Walgreens Boots Alliance on Tuesday raised its minimum age to buy tobacco to 21, starting Sept. 1, in a move to curb youth smoking.
The U.S. Food and Drug Administration has been pressuring retailers to do more to keep young people from getting their hands on tobacco products. Pharmacy company CVS stopped selling tobacco products altogether in 2014.
“We’ve seen positive results from other recent efforts to strengthen our policies related to tobacco sales, and believe this next step can be even more impactful to reduce its use among teens and young adults,” Richard Ashworth, Walgreens operations president, said in a statement.
“Through ongoing training and certification for pharmacists and technicians, we also continue to help and support people looking to quit the use of tobacco in their lives,” he continued.
The federal legal age to buy tobacco products is 18, but several states have increased the minimum to 21. The legal age to purchase tobacco products in Britain, where Boots is headquartered, is 21.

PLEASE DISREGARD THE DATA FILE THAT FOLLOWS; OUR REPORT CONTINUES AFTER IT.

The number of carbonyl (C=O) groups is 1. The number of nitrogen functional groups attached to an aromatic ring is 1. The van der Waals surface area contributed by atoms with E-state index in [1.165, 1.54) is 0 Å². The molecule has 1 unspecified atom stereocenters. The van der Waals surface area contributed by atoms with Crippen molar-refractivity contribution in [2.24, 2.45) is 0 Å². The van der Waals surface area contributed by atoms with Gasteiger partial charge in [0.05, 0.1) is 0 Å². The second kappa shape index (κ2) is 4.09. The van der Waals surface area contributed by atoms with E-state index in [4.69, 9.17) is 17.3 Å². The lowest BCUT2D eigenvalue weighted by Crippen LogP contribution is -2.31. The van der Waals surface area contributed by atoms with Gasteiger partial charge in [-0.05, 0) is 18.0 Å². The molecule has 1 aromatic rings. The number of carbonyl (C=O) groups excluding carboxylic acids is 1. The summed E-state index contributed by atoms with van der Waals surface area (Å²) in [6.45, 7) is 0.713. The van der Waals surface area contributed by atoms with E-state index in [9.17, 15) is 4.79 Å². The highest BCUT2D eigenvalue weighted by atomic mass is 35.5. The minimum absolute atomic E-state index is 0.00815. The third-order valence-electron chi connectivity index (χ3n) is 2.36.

The FDA started enforcement action against several Walgreens and Circle K store locations in February, they say for repeatedly violating restrictions on sales of tobacco products. The agency called Walgreens the top violator among pharmacies that sells products to minors.
“I’m also deeply disturbed that a single pharmacy chain racked up almost 1,800 violations for selling tobacco products to minors across the country,” then-FDA Commissioner Scott Gottlieb said of Walgreens in February.
Walgreens started a “card all” policy in October in which all buyers must show proof of age to buy tobacco products.